The Inspector-General in Bankruptcy has cancelled the registrations of Debt Options (Admin) Pty Ltd and Craig Bax as debt agreement administrators, effective 16 December 2021. The decision’s appeal period expired on 14 January 2022.
Mr Bax is the director of Debt Options (Admin) Pty Ltd and was responsible for the management of its debt agreement practice.
In 2020, an inspection by the Australian Financial Security Authority (AFSA) of Debt Options (Admin) Pty Ltd’s debt agreement administrations found there had been a systemic failure to properly verify the information provided by debtors who were proposing debt agreements. Amongst other things, this resulted in some debtors filing debt agreements when they shouldn’t have been able to do so.
The Inspector-General formed the view that Mr Bax was no longer a fit and proper person to maintain registration as a debt agreement administrator. The Bankruptcy Act requires registration to be cancelled once that decision is made.
The Inspector-General’s decision was made after considering the outcome of AFSA’s inspections. It also took into account the May 2021 Supreme Court of Queensland decision dismissing Mr Bax’s application for readmission as a solicitor on the grounds that he did not satisfy the fit and proper standard for solicitors. Mr Bax had been struck off the roll of solicitors in 1998.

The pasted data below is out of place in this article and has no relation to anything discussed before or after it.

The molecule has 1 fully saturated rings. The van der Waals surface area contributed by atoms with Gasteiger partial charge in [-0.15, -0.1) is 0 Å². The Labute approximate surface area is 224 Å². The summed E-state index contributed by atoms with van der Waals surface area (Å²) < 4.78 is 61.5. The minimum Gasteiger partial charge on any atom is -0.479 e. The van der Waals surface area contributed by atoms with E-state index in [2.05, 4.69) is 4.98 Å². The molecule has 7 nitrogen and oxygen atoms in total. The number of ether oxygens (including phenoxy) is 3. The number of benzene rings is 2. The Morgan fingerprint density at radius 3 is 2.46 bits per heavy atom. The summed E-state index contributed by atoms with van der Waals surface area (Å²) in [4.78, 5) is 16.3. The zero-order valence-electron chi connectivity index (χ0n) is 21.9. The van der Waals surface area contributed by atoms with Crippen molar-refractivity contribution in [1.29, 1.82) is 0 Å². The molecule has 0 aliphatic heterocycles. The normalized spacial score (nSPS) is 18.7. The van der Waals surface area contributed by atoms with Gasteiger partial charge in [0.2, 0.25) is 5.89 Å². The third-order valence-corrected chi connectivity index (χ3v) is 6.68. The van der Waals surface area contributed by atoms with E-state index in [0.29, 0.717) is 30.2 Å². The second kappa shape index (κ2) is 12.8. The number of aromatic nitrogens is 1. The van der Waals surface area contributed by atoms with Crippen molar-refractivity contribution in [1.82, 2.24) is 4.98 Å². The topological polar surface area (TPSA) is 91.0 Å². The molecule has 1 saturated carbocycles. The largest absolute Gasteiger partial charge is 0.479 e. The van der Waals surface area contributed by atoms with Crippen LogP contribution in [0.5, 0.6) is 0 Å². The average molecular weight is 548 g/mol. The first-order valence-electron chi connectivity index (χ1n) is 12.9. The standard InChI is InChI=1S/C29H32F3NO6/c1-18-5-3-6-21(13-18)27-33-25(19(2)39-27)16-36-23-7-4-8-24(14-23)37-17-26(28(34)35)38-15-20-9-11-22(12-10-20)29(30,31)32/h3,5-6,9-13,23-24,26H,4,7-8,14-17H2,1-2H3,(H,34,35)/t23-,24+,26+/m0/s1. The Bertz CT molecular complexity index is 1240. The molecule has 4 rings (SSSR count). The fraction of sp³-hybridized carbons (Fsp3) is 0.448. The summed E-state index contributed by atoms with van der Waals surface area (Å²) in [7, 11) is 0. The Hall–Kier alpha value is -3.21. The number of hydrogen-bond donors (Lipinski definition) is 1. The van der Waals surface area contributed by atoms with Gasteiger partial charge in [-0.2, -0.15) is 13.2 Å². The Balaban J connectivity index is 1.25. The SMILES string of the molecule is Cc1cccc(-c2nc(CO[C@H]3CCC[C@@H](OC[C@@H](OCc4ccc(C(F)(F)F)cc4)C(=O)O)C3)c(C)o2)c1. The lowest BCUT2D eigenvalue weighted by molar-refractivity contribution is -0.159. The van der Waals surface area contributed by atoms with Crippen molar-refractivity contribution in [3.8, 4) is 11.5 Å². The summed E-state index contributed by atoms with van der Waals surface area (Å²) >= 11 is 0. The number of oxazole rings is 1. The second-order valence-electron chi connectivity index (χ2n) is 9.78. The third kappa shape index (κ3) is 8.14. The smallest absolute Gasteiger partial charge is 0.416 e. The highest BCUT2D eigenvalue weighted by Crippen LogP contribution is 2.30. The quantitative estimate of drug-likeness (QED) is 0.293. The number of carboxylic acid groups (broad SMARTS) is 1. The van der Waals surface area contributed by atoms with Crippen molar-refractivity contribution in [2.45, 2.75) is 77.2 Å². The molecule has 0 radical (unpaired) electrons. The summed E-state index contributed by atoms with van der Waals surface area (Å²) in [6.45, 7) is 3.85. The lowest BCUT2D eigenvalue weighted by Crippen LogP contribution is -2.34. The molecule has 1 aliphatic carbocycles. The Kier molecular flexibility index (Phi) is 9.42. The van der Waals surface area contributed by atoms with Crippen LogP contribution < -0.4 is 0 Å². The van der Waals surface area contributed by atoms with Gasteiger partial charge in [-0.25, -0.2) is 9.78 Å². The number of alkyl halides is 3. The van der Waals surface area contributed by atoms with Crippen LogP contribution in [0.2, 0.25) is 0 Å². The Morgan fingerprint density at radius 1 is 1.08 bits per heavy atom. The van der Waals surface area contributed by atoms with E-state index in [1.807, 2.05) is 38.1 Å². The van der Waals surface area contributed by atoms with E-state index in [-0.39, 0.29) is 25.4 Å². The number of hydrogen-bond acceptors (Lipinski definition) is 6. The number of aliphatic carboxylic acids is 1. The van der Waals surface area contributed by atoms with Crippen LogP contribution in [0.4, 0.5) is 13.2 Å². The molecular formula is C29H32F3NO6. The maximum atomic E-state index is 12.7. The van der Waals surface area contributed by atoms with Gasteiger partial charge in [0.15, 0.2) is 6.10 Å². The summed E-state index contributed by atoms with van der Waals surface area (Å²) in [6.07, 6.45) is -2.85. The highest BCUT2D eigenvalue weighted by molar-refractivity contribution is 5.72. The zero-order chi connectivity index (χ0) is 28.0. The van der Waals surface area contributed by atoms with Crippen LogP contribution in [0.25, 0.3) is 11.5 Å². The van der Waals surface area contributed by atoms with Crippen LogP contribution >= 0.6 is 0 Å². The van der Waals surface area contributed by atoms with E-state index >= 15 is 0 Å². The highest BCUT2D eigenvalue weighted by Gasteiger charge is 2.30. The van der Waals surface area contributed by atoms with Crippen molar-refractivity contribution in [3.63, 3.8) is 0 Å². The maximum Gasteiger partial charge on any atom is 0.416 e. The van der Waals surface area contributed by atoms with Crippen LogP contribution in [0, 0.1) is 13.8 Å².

Before making the decision to cancel his registration, the Inspector-General gave Mr Bax the opportunity to respond.
AFSA’s acting Chief Executive and Inspector-General in Bankruptcy, Gavin McCosker, noted the importance of registered debt agreement administrators acting with honesty and integrity.
‘One of AFSA’s roles is ensuring confidence in Australia’s personal insolvency system,’ Mr McCosker said.
‘It is important that personal insolvency practitioners are fit and proper people the public can trust, and who discharge their statutory duties diligently.’
‘In this instance, our investigation and the subsequent decision by the Supreme Court of Queensland helped us to determine that Mr Bax no longer meets the definition of a fit and proper person.’